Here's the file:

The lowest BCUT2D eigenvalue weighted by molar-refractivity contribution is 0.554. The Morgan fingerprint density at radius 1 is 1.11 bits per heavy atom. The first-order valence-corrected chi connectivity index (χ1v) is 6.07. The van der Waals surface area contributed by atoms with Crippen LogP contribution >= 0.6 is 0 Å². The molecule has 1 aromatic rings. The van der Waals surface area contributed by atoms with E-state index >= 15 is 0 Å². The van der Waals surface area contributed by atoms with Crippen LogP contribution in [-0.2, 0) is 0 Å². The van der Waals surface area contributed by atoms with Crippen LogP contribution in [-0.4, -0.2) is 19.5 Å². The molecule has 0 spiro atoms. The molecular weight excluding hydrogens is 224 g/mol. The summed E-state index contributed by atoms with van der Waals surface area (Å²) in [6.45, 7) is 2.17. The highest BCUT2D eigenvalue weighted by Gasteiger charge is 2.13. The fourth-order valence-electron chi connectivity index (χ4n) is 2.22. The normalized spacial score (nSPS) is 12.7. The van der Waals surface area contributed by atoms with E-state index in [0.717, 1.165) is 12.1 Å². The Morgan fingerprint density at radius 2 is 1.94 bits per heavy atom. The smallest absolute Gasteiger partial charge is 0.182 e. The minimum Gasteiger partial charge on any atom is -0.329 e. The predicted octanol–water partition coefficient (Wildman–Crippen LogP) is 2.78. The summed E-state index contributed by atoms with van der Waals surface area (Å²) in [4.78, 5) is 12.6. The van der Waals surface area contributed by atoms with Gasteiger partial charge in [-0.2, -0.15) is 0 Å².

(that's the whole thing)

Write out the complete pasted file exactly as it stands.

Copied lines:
The lowest BCUT2D eigenvalue weighted by molar-refractivity contribution is 0.554. The Morgan fingerprint density at radius 1 is 1.11 bits per heavy atom. The first-order valence-corrected chi connectivity index (χ1v) is 6.07. The van der Waals surface area contributed by atoms with Crippen LogP contribution >= 0.6 is 0 Å². The molecule has 1 aromatic rings. The van der Waals surface area contributed by atoms with E-state index >= 15 is 0 Å². The van der Waals surface area contributed by atoms with Crippen LogP contribution in [-0.2, 0) is 0 Å². The van der Waals surface area contributed by atoms with Crippen LogP contribution in [-0.4, -0.2) is 19.5 Å². The molecule has 0 spiro atoms. The molecular weight excluding hydrogens is 224 g/mol. The summed E-state index contributed by atoms with van der Waals surface area (Å²) in [6.45, 7) is 2.17. The highest BCUT2D eigenvalue weighted by Gasteiger charge is 2.13. The fourth-order valence-electron chi connectivity index (χ4n) is 2.22. The normalized spacial score (nSPS) is 12.7. The van der Waals surface area contributed by atoms with E-state index in [0.717, 1.165) is 12.1 Å². The Morgan fingerprint density at radius 2 is 1.94 bits per heavy atom. The smallest absolute Gasteiger partial charge is 0.182 e. The minimum Gasteiger partial charge on any atom is -0.329 e. The predicted octanol–water partition coefficient (Wildman–Crippen LogP) is 2.78. The summed E-state index contributed by atoms with van der Waals surface area (Å²) in [4.78, 5) is 12.6. The van der Waals surface area contributed by atoms with Gasteiger partial charge in [-0.2, -0.15) is 0 Å².